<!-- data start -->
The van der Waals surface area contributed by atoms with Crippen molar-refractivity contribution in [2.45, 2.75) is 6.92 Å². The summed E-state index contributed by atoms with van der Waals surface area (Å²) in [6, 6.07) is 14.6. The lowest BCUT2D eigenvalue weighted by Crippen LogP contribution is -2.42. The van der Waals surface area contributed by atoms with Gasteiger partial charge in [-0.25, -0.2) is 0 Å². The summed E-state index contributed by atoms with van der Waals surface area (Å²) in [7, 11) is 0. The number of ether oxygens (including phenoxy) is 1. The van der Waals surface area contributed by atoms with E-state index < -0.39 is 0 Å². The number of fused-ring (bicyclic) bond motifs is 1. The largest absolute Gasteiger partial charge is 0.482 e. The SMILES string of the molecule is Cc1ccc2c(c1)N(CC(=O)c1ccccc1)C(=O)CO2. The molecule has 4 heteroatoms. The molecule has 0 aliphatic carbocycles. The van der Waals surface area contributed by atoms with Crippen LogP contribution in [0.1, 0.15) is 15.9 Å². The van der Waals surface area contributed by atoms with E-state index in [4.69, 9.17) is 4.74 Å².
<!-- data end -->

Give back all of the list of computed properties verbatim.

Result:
The van der Waals surface area contributed by atoms with Crippen molar-refractivity contribution in [2.45, 2.75) is 6.92 Å². The summed E-state index contributed by atoms with van der Waals surface area (Å²) in [6, 6.07) is 14.6. The lowest BCUT2D eigenvalue weighted by Crippen LogP contribution is -2.42. The van der Waals surface area contributed by atoms with Gasteiger partial charge in [-0.25, -0.2) is 0 Å². The summed E-state index contributed by atoms with van der Waals surface area (Å²) in [7, 11) is 0. The number of ether oxygens (including phenoxy) is 1. The van der Waals surface area contributed by atoms with E-state index < -0.39 is 0 Å². The number of fused-ring (bicyclic) bond motifs is 1. The largest absolute Gasteiger partial charge is 0.482 e. The SMILES string of the molecule is Cc1ccc2c(c1)N(CC(=O)c1ccccc1)C(=O)CO2. The molecule has 4 heteroatoms. The molecule has 0 aliphatic carbocycles. The van der Waals surface area contributed by atoms with Crippen LogP contribution in [0.1, 0.15) is 15.9 Å². The van der Waals surface area contributed by atoms with E-state index in [4.69, 9.17) is 4.74 Å².